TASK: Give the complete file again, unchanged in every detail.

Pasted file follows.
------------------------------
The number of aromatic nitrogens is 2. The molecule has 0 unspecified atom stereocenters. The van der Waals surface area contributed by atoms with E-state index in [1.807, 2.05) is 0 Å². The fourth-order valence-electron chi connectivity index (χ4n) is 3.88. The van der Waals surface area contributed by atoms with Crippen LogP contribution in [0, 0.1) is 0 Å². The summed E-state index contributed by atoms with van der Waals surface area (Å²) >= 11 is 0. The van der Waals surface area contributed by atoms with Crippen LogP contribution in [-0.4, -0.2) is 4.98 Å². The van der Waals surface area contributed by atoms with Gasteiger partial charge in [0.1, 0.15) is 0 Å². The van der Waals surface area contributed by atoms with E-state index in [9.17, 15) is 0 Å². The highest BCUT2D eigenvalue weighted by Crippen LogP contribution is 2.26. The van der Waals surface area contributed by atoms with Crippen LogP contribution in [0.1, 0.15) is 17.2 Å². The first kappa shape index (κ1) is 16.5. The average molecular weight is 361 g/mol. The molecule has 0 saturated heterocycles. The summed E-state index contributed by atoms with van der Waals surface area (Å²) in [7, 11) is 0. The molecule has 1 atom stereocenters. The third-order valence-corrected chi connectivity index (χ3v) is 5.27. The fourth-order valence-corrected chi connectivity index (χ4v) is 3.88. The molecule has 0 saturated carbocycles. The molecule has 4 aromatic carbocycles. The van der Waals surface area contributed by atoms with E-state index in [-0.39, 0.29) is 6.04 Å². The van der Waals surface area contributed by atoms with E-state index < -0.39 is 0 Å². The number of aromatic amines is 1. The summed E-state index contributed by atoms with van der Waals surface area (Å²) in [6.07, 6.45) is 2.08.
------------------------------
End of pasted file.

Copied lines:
The number of aromatic nitrogens is 2. The molecule has 0 unspecified atom stereocenters. The van der Waals surface area contributed by atoms with E-state index in [1.807, 2.05) is 0 Å². The fourth-order valence-electron chi connectivity index (χ4n) is 3.88. The van der Waals surface area contributed by atoms with Crippen LogP contribution in [0, 0.1) is 0 Å². The summed E-state index contributed by atoms with van der Waals surface area (Å²) >= 11 is 0. The van der Waals surface area contributed by atoms with Crippen LogP contribution in [-0.4, -0.2) is 4.98 Å². The van der Waals surface area contributed by atoms with Gasteiger partial charge in [0.1, 0.15) is 0 Å². The van der Waals surface area contributed by atoms with E-state index in [9.17, 15) is 0 Å². The highest BCUT2D eigenvalue weighted by Crippen LogP contribution is 2.26. The van der Waals surface area contributed by atoms with Crippen LogP contribution in [0.1, 0.15) is 17.2 Å². The first kappa shape index (κ1) is 16.5. The average molecular weight is 361 g/mol. The molecule has 0 saturated heterocycles. The summed E-state index contributed by atoms with van der Waals surface area (Å²) in [7, 11) is 0. The molecule has 1 atom stereocenters. The third-order valence-corrected chi connectivity index (χ3v) is 5.27. The fourth-order valence-corrected chi connectivity index (χ4v) is 3.88. The molecule has 0 saturated carbocycles. The molecule has 4 aromatic carbocycles. The van der Waals surface area contributed by atoms with E-state index in [-0.39, 0.29) is 6.04 Å². The van der Waals surface area contributed by atoms with E-state index < -0.39 is 0 Å². The number of aromatic amines is 1. The summed E-state index contributed by atoms with van der Waals surface area (Å²) in [6.07, 6.45) is 2.08.